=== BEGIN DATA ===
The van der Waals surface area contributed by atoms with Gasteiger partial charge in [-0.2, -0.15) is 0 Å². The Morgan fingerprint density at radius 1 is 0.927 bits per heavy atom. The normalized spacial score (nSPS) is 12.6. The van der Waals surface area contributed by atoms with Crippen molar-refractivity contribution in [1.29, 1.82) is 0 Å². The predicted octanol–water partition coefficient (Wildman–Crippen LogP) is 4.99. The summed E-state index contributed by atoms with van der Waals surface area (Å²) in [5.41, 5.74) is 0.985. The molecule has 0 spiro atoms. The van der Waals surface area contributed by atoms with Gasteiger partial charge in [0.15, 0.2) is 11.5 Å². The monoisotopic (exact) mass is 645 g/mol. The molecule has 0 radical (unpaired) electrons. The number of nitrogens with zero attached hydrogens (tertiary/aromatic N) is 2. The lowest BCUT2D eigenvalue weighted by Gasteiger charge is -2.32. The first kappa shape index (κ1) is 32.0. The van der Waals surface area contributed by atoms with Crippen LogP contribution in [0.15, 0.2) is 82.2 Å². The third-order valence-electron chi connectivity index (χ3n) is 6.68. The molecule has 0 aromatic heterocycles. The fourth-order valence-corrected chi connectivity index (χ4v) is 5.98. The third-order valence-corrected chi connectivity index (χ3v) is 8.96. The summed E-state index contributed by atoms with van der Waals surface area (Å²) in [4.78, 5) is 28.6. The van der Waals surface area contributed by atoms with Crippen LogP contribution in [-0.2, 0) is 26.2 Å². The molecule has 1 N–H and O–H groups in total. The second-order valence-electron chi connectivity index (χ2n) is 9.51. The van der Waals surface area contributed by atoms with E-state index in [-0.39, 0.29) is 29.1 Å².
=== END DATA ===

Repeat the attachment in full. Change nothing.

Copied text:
The van der Waals surface area contributed by atoms with Gasteiger partial charge in [-0.2, -0.15) is 0 Å². The Morgan fingerprint density at radius 1 is 0.927 bits per heavy atom. The normalized spacial score (nSPS) is 12.6. The van der Waals surface area contributed by atoms with Crippen molar-refractivity contribution in [1.29, 1.82) is 0 Å². The predicted octanol–water partition coefficient (Wildman–Crippen LogP) is 4.99. The summed E-state index contributed by atoms with van der Waals surface area (Å²) in [5.41, 5.74) is 0.985. The molecule has 0 spiro atoms. The van der Waals surface area contributed by atoms with Gasteiger partial charge in [0.15, 0.2) is 11.5 Å². The monoisotopic (exact) mass is 645 g/mol. The molecule has 0 radical (unpaired) electrons. The number of nitrogens with zero attached hydrogens (tertiary/aromatic N) is 2. The lowest BCUT2D eigenvalue weighted by Gasteiger charge is -2.32. The first kappa shape index (κ1) is 32.0. The van der Waals surface area contributed by atoms with Crippen LogP contribution in [0.15, 0.2) is 82.2 Å². The third-order valence-electron chi connectivity index (χ3n) is 6.68. The molecule has 0 aromatic heterocycles. The fourth-order valence-corrected chi connectivity index (χ4v) is 5.98. The third-order valence-corrected chi connectivity index (χ3v) is 8.96. The summed E-state index contributed by atoms with van der Waals surface area (Å²) in [4.78, 5) is 28.6. The van der Waals surface area contributed by atoms with Crippen LogP contribution in [-0.2, 0) is 26.2 Å². The molecule has 1 N–H and O–H groups in total. The second-order valence-electron chi connectivity index (χ2n) is 9.51. The van der Waals surface area contributed by atoms with E-state index in [-0.39, 0.29) is 29.1 Å².